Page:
The officers were in uniform, and their partners wera attired in gowns of white mousseline-de-soie over silk slips of different colours, those in the Romney quadrille wearing lace fichus, and those in the Gainsborough quadrille chiffon scarves, and all had their hair threaded with coloured chiffon or ribbon to match their sashes or scarves.

At eleven o'clock a procession was formed, headed by the Pipers, and the Duke of Atholl, Treasurer of the ball, and those taking part in the Reels and Quadrilles entered the ball-room, dancing immediately commencing to Herr Iff's orchestra. The Ladies Patronesses present included the Duchess of Buccleuch, the Duchess of Atholl, the Duchess of Montrose, the Marchioness of Bute, the Countess of Mar and Kellie, Mary Countess of Mar and Kellie, the Counters of Selkirk, the Countess of Dundonald, the Countess of Ancaster, Viscountess Strathallan, Viscountess Dalrymple, Lady Anne Murray, Lady Eleanor Brodie, Lady Herries, Lady Sinclair, Lady Middleton, Lady Ramsay of Bamff, Lady Maxwell of Monreith, Lady Macpherson Grant, Mrs. Munro, and Mrs. Murray of Polmaise. Before dancing became general the boys and girls of the Asylum, headed by their Pipers and band, marched round the ball-room. Much credit is due to the President and Vice-President of the ball, the Duke of Atholl and Marquis of Tullibardine, for their efforts in the cause of charity.[1]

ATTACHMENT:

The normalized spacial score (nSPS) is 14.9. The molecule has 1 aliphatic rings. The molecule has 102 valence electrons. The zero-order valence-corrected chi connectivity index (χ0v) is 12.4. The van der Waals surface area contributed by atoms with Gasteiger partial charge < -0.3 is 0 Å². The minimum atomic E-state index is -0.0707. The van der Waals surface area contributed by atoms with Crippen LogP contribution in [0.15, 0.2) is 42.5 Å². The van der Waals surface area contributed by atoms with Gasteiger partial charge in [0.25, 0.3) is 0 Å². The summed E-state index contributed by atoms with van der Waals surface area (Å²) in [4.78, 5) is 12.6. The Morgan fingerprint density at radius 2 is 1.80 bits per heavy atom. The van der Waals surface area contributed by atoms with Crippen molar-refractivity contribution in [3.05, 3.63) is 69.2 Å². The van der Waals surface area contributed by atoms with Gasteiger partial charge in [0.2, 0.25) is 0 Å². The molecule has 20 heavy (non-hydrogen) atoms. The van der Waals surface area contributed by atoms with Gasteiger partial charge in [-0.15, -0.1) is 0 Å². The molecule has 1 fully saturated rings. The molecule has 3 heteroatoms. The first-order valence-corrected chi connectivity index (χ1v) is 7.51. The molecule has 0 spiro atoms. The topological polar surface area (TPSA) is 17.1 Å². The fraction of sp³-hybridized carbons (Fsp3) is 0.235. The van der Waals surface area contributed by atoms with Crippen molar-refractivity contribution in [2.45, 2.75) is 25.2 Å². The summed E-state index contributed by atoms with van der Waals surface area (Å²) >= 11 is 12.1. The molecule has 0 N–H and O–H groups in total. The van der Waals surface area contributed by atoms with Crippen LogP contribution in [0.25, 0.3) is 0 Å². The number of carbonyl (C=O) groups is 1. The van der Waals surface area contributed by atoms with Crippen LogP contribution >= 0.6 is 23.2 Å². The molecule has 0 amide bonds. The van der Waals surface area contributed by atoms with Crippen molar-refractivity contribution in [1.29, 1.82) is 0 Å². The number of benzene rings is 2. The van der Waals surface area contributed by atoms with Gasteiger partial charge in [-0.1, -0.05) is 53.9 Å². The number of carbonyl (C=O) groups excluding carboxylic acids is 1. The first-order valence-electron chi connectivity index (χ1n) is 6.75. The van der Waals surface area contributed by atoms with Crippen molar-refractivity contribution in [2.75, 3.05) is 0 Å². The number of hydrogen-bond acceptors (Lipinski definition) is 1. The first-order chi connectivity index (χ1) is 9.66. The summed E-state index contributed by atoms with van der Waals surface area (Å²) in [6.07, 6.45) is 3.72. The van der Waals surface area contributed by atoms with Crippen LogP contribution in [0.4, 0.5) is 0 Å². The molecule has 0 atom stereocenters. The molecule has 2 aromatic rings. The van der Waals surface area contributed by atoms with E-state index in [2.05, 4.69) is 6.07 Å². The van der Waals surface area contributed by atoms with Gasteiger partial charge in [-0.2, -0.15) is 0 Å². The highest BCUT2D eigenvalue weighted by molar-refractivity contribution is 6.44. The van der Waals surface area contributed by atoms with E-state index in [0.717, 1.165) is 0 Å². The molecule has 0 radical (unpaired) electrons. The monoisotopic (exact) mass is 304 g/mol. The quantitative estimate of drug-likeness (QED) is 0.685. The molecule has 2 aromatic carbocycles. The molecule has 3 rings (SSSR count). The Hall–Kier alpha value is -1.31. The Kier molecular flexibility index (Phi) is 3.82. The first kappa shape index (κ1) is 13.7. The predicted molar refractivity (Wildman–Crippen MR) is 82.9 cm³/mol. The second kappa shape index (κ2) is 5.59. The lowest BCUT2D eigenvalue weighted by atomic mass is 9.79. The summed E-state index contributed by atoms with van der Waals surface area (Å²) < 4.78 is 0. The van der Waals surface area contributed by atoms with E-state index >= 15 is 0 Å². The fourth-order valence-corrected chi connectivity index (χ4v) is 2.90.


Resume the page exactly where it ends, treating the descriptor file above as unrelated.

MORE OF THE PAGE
July 1899[edit | edit source]

July 1899, Emma Nevada sang for Queen Victoria at Osborne House (

4 July 1899, Tuesday[edit | edit source]